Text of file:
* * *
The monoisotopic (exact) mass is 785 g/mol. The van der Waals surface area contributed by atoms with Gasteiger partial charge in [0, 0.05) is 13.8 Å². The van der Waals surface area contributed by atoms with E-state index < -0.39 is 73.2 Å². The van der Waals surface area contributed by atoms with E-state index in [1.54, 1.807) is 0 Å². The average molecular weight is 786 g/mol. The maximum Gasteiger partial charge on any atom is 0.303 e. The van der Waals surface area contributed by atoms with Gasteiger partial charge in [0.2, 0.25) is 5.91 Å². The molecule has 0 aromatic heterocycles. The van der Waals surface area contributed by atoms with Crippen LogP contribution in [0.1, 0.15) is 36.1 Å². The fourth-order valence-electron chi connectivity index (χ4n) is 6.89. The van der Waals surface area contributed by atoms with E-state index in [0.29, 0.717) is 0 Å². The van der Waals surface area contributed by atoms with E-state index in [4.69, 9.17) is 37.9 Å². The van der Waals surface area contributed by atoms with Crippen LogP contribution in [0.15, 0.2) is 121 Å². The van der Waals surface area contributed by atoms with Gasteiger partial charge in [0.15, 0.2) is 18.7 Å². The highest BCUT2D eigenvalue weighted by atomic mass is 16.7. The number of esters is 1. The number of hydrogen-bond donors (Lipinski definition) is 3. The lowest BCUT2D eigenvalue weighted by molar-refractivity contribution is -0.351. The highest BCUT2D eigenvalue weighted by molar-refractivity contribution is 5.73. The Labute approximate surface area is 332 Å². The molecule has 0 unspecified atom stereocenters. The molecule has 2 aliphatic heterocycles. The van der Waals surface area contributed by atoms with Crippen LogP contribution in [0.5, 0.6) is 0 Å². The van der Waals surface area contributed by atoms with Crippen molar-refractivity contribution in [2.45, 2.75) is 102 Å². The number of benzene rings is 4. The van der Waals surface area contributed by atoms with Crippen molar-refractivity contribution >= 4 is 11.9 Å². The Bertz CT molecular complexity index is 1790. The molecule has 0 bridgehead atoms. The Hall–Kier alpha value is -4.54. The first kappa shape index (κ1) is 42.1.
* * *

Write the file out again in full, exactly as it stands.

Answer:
The monoisotopic (exact) mass is 785 g/mol. The van der Waals surface area contributed by atoms with Gasteiger partial charge in [0, 0.05) is 13.8 Å². The van der Waals surface area contributed by atoms with E-state index < -0.39 is 73.2 Å². The van der Waals surface area contributed by atoms with E-state index in [1.54, 1.807) is 0 Å². The average molecular weight is 786 g/mol. The maximum Gasteiger partial charge on any atom is 0.303 e. The van der Waals surface area contributed by atoms with Gasteiger partial charge in [0.2, 0.25) is 5.91 Å². The molecule has 0 aromatic heterocycles. The van der Waals surface area contributed by atoms with Crippen LogP contribution in [0.1, 0.15) is 36.1 Å². The fourth-order valence-electron chi connectivity index (χ4n) is 6.89. The van der Waals surface area contributed by atoms with E-state index in [0.29, 0.717) is 0 Å². The van der Waals surface area contributed by atoms with E-state index in [4.69, 9.17) is 37.9 Å². The van der Waals surface area contributed by atoms with Crippen LogP contribution in [0.15, 0.2) is 121 Å². The van der Waals surface area contributed by atoms with Gasteiger partial charge in [0.15, 0.2) is 18.7 Å². The highest BCUT2D eigenvalue weighted by atomic mass is 16.7. The number of esters is 1. The number of hydrogen-bond donors (Lipinski definition) is 3. The lowest BCUT2D eigenvalue weighted by molar-refractivity contribution is -0.351. The highest BCUT2D eigenvalue weighted by molar-refractivity contribution is 5.73. The Labute approximate surface area is 332 Å². The molecule has 0 unspecified atom stereocenters. The molecule has 2 aliphatic heterocycles. The van der Waals surface area contributed by atoms with Crippen LogP contribution in [0.5, 0.6) is 0 Å². The van der Waals surface area contributed by atoms with Crippen molar-refractivity contribution in [2.45, 2.75) is 102 Å². The number of benzene rings is 4. The van der Waals surface area contributed by atoms with Crippen molar-refractivity contribution >= 4 is 11.9 Å². The Bertz CT molecular complexity index is 1790. The molecule has 0 bridgehead atoms. The Hall–Kier alpha value is -4.54. The first kappa shape index (κ1) is 42.1.